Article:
United Nations Press Release
COMMISSION ON HUMAN RIGHTS CONTINUES DEBATE ON CIVIL AND POLITICAL RIGHTS
Commission on Human Rights
16 April 2002
Forty-Two Non-Governmental Organizations
Address the Commission Highlighting Cases of Torture, Detention,
Disappearances, Summary Executions in many Parts of the World
The Commission on Human Rights this afternoon continued its debate on civil and political rights by hearing 42 non-governmental organizations (NGOs) allege, among other things, involvement of Governments in cases of torture, detention, disappearances and summary executions around the world.
The NGOs also highlighted situations where the freedom of expression and religious belief were repressed by Governments. A number of speakers said that anti-terrorism legislation enacted in many countries had restricted the fundamental freedoms of many citizens, and underlined that the 11 September events should not be taken as a pretext to curtail the human rights of people.
The representatives of the following non-governmental organizations participated in the debate: International PEN; International Buddhist Foundation; MINBYUN: Lawyers for a Democratic Society; Organization for Defending Victims of Violence; Human Rights Advocates International; International Council of Jewish Women; Asian Legal Resource Centre; World Muslim Congress; Himalayan Research and Cultural Foundation; International Federation for the Protection of the Rights of Ethnic, Religious, Linguistic and Other Minorities; Latin American Federation of Associations of Relatives of Disappeared Detainees; Organization tunisienne de jeunes medicins sans frontieres; China Society for Human Rights; European Union Public Relations; Anti-Slavery International; International Human Rights Law Group; Marangopoulos Foundation for Human Rights; International Association of Democratic Lawyers; Franciscans International; Survival International; Centre Europe -Tiers Monde; Arab Organization for Human Rights; Catholic Institute for International Relations; International League for the Rights and Liberation of Peoples; Afro-Asian People’s Solidarity Organization; Minority Rights Group; Nord-Sud XXI; Indian Movement “Tupaj Amaru”; Association of World Educators; International Work Group for Indigenous Affairs; American Association of Jurists; International Institute for Non-Aligned Studies; International Institute for Peace; Agir Ensemble pour les Droits de l’Homme; Indian Council of Education; Commission of Churches of International Affairs of the World Council of Churches; ALIRAN Kesedaran Negara National Consciousness Movement; Liberal International; International Helsinki Federation for Human Rights; Interfaith International; Union Nationale de la Femme Tunisienne; and Al-Khoei Foundation.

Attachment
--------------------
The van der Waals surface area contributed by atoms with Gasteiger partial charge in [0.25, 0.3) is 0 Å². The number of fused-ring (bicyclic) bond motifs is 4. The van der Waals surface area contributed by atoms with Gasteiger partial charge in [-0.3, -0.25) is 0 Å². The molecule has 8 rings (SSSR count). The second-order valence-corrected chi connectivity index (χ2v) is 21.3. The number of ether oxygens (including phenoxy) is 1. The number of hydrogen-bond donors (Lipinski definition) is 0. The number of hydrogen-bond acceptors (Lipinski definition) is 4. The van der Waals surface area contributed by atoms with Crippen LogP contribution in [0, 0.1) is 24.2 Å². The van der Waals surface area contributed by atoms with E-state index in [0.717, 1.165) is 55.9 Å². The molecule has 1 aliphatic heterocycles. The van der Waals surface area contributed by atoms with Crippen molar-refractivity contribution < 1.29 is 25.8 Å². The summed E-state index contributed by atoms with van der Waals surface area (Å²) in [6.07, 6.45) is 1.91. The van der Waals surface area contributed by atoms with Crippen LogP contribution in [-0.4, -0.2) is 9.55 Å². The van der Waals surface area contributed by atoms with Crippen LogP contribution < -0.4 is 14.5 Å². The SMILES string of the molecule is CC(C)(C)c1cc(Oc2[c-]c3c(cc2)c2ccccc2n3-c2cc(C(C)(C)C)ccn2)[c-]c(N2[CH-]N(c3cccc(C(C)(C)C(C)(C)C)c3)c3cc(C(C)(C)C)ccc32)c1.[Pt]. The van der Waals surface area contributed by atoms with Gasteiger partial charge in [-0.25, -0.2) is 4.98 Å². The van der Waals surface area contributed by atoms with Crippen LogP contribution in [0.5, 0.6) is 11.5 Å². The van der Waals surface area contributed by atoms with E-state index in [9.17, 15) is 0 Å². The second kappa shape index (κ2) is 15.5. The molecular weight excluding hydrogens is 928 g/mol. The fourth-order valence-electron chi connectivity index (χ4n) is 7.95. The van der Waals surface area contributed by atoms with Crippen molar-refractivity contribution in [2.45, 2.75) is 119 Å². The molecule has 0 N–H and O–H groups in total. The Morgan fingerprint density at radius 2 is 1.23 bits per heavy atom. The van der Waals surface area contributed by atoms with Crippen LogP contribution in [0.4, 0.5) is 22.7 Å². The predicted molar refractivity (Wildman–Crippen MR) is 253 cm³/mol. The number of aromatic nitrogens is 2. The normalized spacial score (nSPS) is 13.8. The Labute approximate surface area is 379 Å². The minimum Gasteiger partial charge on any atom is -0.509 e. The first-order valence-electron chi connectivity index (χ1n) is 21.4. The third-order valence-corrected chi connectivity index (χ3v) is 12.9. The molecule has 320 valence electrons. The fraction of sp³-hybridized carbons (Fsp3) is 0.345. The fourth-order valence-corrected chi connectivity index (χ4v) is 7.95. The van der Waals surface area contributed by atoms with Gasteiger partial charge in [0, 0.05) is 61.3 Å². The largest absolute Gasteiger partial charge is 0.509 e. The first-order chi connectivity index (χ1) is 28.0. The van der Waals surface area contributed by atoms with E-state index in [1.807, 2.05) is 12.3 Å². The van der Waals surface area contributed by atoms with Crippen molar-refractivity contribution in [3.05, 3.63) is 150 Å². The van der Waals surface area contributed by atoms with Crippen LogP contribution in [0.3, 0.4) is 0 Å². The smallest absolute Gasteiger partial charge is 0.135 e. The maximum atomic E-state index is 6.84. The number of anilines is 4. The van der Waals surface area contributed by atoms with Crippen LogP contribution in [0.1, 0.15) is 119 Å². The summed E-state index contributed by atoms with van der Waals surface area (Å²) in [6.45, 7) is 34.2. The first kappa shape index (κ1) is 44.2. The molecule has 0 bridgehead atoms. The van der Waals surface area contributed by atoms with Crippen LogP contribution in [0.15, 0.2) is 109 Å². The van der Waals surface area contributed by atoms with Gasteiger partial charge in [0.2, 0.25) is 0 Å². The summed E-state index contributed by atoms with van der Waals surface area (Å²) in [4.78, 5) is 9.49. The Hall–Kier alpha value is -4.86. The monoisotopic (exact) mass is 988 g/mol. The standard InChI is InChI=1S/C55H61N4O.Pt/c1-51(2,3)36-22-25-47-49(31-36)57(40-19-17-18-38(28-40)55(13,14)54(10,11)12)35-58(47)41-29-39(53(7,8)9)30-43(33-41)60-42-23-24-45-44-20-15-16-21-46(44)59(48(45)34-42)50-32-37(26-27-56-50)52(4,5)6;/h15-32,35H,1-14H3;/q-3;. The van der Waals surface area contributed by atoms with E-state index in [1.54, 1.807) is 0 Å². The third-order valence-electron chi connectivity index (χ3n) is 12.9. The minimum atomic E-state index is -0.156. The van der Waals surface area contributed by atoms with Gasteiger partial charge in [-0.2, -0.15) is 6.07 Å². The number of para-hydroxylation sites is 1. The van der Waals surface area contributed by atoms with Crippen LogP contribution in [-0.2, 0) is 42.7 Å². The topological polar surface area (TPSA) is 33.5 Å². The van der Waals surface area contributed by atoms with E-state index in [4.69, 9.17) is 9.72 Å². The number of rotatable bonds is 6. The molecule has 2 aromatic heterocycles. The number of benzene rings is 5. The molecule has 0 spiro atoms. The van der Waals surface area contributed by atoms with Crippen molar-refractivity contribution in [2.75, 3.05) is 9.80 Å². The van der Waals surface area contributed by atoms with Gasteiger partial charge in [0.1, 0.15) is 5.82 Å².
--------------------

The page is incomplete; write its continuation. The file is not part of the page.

ASMIN FRANSISKA, of the Asian Legal Resource Centre, said in recent months the Centre’s attention had been drawn to the case of Stephen Khan, a Kashmiri asylum seeker who had been held in detention by the Australian authorities for three and a half years. Mr. Khan’s case was indicative of the unjust system for determining asylum claims in Australia. The Centre urged the Commission to condemn the Australian Government’s policies toward asylum seekers and to pressure Australia to grant visas to genuine claimants, including Mr. Khan, without further delay. The Centre had also been shocked by the massacre of twenty-one people of Burmese origin on the Mae Lamao stream, Tak province in Thailand during the last week of January 2002. The Commission was called upon to exert pressure on the Government of Thailand to find a satisfactory outcome for this case at the nearest possible date. A review of Thai Government policies for protection of migrant workers was also needed. The Centre also raised concern as to human rights situations in Malaysia and Indonesia and urged the Commission to act against human rights violations in these countries.